A leaked manuscript by one of Sarah Palin's closest aides from her time as governor charges that Palin broke state election law in her 2006 gubernatorial campaign and was consumed by petty grievances up until she resigned.
The unpublished book by Frank Bailey was leaked to the media and widely circulated on Friday.
The manuscript opens with an account of Palin sending Bailey a message saying "I hate this damn job" shortly before she resigned as Alaska's governor in July 2009, less than three years into her four-year term. The manuscript goes on for nearly 500 pages, a mixture of analysis, gossip and allegation.
Copies of the manuscript were forwarded around Alaska political circles on Friday. The Daily News received copies from multiple sources, the first from author Joe McGinniss, who is working on his own Palin book. McGinniss didn't respond to a message asking where he obtained the manuscript and the reason he circulated it.
Bailey, a political insider who joined Palin's 2006 campaign for governor and became part of her inner circle, has never before told his version of the Palin story. Bailey has consistently refused requests for interviews and did so again Friday. The book was co-written with California author Ken Morris and Jeanne Devon of Anchorage, who publishes the popular anti-Palin website Mudflats.
Devon wrote on her website that the "draft manuscript" was leaked without the knowledge or permission of the authors. She said they are shocked and horrified.
Bailey wrote in the book that he and his co-authors put together the manuscript with the help of more than 60,000 e-mails he sent or received while working for Palin.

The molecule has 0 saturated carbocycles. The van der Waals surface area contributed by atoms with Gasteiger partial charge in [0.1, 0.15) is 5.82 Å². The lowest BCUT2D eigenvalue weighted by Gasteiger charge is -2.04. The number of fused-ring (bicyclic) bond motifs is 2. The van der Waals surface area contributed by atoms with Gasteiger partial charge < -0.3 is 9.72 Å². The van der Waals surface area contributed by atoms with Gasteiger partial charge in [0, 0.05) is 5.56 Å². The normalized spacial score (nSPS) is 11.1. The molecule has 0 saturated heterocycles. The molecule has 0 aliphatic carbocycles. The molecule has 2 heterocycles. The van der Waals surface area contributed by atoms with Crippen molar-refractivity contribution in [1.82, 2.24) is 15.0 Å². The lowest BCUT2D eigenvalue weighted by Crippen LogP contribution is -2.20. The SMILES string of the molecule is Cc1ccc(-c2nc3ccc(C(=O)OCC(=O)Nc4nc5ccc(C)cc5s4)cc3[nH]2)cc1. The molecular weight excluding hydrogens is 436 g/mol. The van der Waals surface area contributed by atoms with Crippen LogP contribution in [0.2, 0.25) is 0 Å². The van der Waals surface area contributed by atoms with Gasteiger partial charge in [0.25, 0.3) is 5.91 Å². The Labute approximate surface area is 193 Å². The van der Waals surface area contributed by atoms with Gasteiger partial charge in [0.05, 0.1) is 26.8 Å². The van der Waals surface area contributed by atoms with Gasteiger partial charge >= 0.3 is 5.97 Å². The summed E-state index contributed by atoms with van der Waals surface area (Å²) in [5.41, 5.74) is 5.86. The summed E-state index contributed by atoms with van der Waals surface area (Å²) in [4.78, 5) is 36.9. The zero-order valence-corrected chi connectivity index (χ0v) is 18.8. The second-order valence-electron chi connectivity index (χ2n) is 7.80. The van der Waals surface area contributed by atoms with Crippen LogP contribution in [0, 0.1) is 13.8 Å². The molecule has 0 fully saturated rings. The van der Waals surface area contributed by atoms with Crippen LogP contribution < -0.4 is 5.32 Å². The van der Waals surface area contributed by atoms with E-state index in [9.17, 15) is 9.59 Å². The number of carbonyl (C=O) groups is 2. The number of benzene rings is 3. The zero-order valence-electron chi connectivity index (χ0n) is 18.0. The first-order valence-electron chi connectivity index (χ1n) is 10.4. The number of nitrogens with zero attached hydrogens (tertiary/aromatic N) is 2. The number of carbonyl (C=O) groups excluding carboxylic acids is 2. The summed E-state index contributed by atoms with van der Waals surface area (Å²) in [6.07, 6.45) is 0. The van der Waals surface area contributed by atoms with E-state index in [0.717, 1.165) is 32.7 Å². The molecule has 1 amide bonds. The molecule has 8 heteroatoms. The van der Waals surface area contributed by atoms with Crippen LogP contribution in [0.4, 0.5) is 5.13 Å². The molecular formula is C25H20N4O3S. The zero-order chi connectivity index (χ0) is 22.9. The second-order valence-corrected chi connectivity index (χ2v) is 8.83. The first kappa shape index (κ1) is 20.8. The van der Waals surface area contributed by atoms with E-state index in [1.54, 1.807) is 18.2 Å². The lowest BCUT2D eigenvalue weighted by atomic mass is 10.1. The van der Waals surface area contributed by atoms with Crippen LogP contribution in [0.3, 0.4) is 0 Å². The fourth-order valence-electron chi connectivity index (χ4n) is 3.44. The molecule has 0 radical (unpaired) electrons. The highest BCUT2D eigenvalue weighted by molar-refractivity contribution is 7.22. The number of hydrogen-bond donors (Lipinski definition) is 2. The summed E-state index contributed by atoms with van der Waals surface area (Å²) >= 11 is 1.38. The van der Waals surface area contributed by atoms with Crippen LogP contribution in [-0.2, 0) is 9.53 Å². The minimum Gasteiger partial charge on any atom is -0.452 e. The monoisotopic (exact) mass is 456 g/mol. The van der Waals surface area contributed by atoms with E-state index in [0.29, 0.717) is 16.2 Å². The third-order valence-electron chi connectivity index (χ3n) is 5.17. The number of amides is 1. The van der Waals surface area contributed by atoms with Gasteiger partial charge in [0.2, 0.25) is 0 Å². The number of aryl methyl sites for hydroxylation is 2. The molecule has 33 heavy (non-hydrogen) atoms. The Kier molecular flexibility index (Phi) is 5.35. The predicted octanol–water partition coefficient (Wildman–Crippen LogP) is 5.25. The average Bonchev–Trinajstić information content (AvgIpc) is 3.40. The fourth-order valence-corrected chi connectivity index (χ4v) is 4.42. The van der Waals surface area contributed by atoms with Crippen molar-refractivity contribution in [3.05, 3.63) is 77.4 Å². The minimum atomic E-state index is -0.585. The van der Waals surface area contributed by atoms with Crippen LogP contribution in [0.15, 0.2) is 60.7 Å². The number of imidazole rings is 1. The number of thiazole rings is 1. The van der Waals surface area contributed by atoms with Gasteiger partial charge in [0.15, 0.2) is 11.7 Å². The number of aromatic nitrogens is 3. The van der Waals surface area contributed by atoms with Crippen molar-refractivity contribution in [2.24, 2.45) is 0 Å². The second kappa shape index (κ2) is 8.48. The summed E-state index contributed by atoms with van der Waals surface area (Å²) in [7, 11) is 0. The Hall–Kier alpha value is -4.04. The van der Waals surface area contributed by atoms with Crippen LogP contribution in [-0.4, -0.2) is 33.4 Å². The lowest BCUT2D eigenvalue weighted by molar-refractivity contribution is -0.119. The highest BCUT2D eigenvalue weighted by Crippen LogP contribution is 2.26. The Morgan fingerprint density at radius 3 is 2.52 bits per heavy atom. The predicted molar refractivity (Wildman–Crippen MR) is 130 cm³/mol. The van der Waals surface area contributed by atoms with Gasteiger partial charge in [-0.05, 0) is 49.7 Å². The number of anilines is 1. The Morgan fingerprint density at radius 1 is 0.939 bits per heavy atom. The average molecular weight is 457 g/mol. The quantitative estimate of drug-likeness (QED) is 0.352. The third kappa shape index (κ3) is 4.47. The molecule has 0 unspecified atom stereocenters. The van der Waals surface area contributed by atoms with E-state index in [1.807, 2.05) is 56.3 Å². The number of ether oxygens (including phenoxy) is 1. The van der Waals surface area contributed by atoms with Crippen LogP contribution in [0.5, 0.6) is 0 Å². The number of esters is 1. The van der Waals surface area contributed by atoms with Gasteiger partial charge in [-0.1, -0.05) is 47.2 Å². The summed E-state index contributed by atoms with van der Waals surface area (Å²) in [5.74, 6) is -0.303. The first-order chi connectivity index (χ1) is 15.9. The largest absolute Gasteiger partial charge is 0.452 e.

Pam Pryor, a spokeswoman for Palin's political action committee, said she didn't expect Palin to react. "Doubt she will respond to this kind of untruth," Pryor said in an e-mail.
The manuscript was leaked along with an e-mail from an agent touting the book, possibly to a prospective publisher. The agent, Carol Mann of the Mann Agency in New York, said none of it was supposed to be released. "It is not a finished draft and there isn't a pub date yet!" Mann said in an e-mail to the Daily News.
The manuscript is titled, "In Blind Allegiance to Sarah Palin: A Memoir of our Tumultuous Years." Bailey is a former Alaska Airlines supervisor who joined Palin's campaign team at the beginning of her successful run for governor in 2006. He writes in the manuscript how he was charmed and inspired by Palin.
Bailey recounts how he was impressed when she blew the whistle on Republican Party Chairman Randy Ruedrich for doing political work at his state job. Bailey calls himself a Fox News conservative and said he became convinced she had the principles and courage to take on the Alaska Republican political machine.
"Sarah Palin had God's blessing and people's love and faith," he wrote.
But, in Bailey's telling, the reality was nasty. Minor slights became obsessions, according to Bailey, demanding revenge and if possible, destruction of the opponent's reputation.
"We set our sights and went after opponents in coordinated attacks, utilizing what we called "Fox News surrogates," friendly blogs, ghost-written op-eds, media opinion polls (that we often rigged), letters to editors, and carefully edited speeches," Bailey wrote.
CLAIM OF ILLEGALITY
One chapter asserts Palin broke election law by coordinating with the Republican Governors Association during her 2006 campaign for governor. State candidates can't team up with soft-money groups such as the Republican Governors Association, which paid for TV commercials and mailers in Alaska during the election in a purported "independent" effort.
At the time, the Alaska Democratic Party had accused the RGA and Palin of working together on an ad that included Palin striding from the Hotel Captain Cook in Anchorage.
In his book, Bailey says the allegation was true. Palin and her aides marched along the block in front of the hotel again and again in order to allow a camera operator to capture footage for the ad, he said. "(Palin aide) Kris Perry, when orchestrating that nutty- parade at the hotel, was following the directions of the RGA cameraman and/or whomever he was working for," Bailey wrote.